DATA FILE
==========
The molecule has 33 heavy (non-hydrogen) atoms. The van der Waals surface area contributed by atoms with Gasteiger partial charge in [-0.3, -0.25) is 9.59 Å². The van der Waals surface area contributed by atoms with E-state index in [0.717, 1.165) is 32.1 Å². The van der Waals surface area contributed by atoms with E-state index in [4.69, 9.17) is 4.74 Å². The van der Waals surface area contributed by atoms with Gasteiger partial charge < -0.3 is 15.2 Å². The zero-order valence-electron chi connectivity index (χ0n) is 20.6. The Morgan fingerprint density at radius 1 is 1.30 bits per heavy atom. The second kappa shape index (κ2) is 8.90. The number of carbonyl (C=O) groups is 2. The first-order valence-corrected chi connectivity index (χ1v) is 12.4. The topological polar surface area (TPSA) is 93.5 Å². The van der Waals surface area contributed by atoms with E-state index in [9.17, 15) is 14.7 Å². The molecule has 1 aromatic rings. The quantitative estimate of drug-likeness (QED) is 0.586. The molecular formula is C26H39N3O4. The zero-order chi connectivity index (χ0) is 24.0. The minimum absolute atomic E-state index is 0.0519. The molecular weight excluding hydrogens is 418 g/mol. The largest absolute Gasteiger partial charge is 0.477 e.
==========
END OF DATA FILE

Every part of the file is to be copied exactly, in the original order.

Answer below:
The molecule has 33 heavy (non-hydrogen) atoms. The van der Waals surface area contributed by atoms with Gasteiger partial charge in [-0.3, -0.25) is 9.59 Å². The van der Waals surface area contributed by atoms with E-state index in [0.717, 1.165) is 32.1 Å². The van der Waals surface area contributed by atoms with E-state index in [4.69, 9.17) is 4.74 Å². The van der Waals surface area contributed by atoms with Gasteiger partial charge < -0.3 is 15.2 Å². The zero-order valence-electron chi connectivity index (χ0n) is 20.6. The Morgan fingerprint density at radius 1 is 1.30 bits per heavy atom. The second kappa shape index (κ2) is 8.90. The number of carbonyl (C=O) groups is 2. The first-order valence-corrected chi connectivity index (χ1v) is 12.4. The topological polar surface area (TPSA) is 93.5 Å². The van der Waals surface area contributed by atoms with E-state index in [9.17, 15) is 14.7 Å². The molecule has 1 aromatic rings. The quantitative estimate of drug-likeness (QED) is 0.586. The molecular formula is C26H39N3O4. The zero-order chi connectivity index (χ0) is 24.0. The minimum absolute atomic E-state index is 0.0519. The molecular weight excluding hydrogens is 418 g/mol. The largest absolute Gasteiger partial charge is 0.477 e.